- Ronald Weasley: "I don't get it, I mean... it's still only a shape in the sky..."
- Arthur Weasley: "Ron, You-Know-Who and his followers sent the Dark Mark into the air whenever they killed. The terror it inspired... you have no idea, you're too young. Just picture coming home, and finding the Dark Mark hovering over your house, and knowing what you're about to find... Everyone's worst fear... the very worst..."
- — Ron and Arthur Weasley discussing the Dark Mark.[src]
Morsmordre is the incantation of the curse used to conjure the Dark Mark, the skull-and-serpent sign used by Voldemort and his Death Eaters. It is very likely that Voldemort invented this piece of magic and taught it to his followers. Only Death Eaters and Lord Voldemort know the correct way to cast the spell, although Horace Slughorn is implied to know how to cast the spell as well. Death Eaters often cast it after committing a murder, placing the Dark Mark in the sky over the location of the victim's corpse. It is against the law to cast this spell, even though, beyond its symbolic impact, there's no indication the spell causes any physical damage.
Barty Crouch Jr used this spell to set off the Dark Mark during the 1994 Quidditch World Cup using Harry Potter's wand, in order to scare the Death Eaters who were disloyal to Voldemort. At first, the house-elf Winky was blamed for the act until the truth was revealed by Crouch himself under the influence of Veritaserum.
It was cast over Hogwarts' Astronomy Tower by Gibbon when the Death Eaters invaded the castle in 1997, in order to lure Albus Dumbledore to the tower so that Draco Malfoy could kill him. However, it was Severus Snape who committed the murder, and Dumbledore's corpse was described to have fallen off the tower under the Mark's eerie green light like a great rag doll.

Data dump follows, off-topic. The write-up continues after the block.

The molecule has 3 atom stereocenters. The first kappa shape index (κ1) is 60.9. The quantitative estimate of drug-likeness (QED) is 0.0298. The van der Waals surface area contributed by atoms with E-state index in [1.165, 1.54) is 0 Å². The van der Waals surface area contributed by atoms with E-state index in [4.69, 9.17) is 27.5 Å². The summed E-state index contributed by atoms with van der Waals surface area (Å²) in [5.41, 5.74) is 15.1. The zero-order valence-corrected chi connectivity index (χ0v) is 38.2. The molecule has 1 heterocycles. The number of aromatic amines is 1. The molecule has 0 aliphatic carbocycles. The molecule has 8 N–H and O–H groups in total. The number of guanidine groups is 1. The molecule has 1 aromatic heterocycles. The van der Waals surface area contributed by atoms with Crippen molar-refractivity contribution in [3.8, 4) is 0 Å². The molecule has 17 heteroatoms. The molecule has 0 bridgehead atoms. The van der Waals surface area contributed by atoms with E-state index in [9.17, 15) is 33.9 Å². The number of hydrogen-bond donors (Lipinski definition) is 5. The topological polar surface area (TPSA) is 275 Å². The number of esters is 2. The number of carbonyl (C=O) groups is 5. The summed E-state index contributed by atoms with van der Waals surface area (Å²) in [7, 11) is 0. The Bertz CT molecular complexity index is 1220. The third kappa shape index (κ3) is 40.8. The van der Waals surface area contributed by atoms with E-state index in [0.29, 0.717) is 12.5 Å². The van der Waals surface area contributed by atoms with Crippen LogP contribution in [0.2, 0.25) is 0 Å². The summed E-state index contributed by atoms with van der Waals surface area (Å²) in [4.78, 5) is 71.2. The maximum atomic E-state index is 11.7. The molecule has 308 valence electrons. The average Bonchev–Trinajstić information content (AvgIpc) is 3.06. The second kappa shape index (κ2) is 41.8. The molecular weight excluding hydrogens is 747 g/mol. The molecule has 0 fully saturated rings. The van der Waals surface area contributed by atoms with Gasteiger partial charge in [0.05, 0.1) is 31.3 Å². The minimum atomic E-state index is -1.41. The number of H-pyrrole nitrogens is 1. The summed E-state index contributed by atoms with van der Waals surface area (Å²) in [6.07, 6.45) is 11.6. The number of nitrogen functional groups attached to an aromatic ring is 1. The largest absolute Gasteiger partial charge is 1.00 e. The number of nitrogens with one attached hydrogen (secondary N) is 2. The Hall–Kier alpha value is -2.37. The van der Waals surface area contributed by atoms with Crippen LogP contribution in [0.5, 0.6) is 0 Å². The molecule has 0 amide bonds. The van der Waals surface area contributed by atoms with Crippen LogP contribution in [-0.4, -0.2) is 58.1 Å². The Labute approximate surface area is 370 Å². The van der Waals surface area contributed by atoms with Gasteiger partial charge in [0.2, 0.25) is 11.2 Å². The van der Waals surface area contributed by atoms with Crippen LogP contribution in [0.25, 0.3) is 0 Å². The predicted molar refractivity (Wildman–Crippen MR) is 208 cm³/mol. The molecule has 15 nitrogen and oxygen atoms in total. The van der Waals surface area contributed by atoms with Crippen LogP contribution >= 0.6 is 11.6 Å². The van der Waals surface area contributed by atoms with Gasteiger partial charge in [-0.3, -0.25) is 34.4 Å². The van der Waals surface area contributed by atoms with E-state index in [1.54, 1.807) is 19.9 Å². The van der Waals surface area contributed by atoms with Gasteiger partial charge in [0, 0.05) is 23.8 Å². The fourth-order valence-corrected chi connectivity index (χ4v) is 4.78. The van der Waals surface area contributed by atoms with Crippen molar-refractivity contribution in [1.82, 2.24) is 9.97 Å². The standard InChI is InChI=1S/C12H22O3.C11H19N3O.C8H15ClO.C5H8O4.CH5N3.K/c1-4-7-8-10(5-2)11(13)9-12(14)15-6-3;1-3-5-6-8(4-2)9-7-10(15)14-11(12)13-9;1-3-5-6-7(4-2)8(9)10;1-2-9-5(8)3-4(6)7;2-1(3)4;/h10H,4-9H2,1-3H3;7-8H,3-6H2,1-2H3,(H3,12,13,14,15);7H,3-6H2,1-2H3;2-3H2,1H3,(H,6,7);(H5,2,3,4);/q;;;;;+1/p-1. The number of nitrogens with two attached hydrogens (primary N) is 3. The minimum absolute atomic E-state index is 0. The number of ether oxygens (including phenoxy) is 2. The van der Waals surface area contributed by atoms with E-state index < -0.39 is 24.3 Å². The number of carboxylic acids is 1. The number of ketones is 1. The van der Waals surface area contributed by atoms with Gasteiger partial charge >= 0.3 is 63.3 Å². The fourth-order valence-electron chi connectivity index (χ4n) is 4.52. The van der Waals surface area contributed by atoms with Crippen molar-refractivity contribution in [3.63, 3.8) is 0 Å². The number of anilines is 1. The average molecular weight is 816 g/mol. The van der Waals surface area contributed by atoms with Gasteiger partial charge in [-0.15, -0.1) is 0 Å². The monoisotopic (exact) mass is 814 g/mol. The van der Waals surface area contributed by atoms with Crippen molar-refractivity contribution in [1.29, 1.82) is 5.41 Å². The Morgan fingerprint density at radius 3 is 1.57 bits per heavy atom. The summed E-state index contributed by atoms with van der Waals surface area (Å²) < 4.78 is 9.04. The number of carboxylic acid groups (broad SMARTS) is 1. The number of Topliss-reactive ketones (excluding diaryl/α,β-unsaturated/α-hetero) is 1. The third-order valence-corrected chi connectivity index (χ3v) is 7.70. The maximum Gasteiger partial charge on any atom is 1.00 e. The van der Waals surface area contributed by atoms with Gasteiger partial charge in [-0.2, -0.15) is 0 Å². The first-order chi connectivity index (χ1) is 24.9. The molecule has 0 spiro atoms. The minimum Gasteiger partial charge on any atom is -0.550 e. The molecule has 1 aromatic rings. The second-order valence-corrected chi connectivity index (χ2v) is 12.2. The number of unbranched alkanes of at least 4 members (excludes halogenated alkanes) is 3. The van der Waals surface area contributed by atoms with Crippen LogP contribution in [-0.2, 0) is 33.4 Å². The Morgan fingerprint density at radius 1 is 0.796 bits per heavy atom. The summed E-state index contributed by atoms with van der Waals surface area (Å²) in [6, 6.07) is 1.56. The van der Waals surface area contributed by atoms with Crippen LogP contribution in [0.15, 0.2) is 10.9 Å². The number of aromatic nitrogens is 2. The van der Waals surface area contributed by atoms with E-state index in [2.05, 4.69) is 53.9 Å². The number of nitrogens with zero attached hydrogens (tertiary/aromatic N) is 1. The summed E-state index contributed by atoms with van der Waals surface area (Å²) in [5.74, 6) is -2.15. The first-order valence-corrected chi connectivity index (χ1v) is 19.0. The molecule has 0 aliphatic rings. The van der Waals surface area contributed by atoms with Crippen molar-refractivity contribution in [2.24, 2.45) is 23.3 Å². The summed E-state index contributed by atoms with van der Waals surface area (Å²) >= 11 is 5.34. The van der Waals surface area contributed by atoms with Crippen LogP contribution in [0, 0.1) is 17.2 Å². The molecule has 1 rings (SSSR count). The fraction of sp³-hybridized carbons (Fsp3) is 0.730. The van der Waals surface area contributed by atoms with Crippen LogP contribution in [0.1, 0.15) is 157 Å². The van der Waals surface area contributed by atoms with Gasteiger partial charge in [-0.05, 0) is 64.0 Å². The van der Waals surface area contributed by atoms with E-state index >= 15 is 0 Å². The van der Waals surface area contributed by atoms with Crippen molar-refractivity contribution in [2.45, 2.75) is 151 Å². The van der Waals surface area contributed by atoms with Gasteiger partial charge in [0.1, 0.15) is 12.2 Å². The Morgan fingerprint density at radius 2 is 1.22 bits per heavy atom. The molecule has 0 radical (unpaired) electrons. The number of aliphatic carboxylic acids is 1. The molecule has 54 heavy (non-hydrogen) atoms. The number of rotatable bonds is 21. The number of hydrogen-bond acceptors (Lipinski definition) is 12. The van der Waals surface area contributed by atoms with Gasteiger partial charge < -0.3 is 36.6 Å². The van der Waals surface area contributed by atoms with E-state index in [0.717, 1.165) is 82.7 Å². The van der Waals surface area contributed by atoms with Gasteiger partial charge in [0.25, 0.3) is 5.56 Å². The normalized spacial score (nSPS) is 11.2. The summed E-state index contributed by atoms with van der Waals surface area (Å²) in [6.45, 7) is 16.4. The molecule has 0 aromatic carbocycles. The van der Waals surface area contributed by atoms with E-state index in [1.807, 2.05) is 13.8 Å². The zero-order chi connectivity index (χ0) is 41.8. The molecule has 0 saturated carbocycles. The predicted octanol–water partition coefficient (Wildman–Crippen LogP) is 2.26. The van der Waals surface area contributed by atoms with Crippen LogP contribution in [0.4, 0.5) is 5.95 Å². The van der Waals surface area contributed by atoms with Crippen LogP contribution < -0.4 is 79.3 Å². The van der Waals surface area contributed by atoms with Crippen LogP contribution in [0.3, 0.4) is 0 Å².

EtymologyThe incantation of this spell appears to be derived from the French mort, "death", and mordre, "to bite". This alludes to the name of Voldemort's followers, the Death Eaters. The English word murder could also contribute. In Norwegian, Morsmordere directly translated means "mothers killers".
It may also be a reference to the word "mord", which means "murder" in Icelandic, German, Norwegian, Danish Polish and Swedish, since the spell is cast after someone has been murdered, and sounds like "mass murder".
Behind the scenes
- In the film version of Harry Potter and the Goblet of Fire, the Dark Mark only appears greenish when it was cast at the Quidditch World Cup. When cast later in the same film after Voldemort's resurrection, along with its appearances in the film version of Harry Potter and the Half-Blood Prince, it appears to be formed out of dark grey clouds.
- In the book version of Harry Potter and the Goblet of Fire, the Dark Mark was cast over the Quidditch World Cup by Bartemius Crouch Jr. in order to strike fear at disloyal Death Eaters during their torturing of the Roberts family. However, in the film version, the Mark was cast after the Death Eaters destroyed the campsite, as a sign of the Death Eaters' works.
- In the book version of Harry Potter and the Half-Blood Prince, the Dark Mark was cast over the Astronomy Tower by Gibbon in order to lure Dumbledore there. However, in the film version, the Mark was non-verbally cast by Bellatrix Lestrange in celebration after Dumbledore was killed. Furthermore, in the film the Mark was dispelled by the mourning residents of Hogwarts as a sign of respect for the late headmaster.
- The Dark Mark could also be similar to the Swastika, as the Death Eaters reasemble the Nazis in the fact that Death Eaters (Nazis) had a supreme hatred for Muggle Borns (Jews).
- Harry Potter and the Goblet of Fire (First appearance)
- Harry Potter and the Goblet of Fire (film)
- Harry Potter and the Goblet of Fire (video game)
- Harry Potter and the Half-Blood Prince
- Harry Potter and the Half-Blood Prince (film)
- Harry Potter and the Deathly Hallows: Part 1 (Seen in the Daily Prophet) (Heard)
- Harry Potter and the Deathly Hallows: Part 2
- Harry Potter and the Forbidden Journey
- Harry Potter: Spells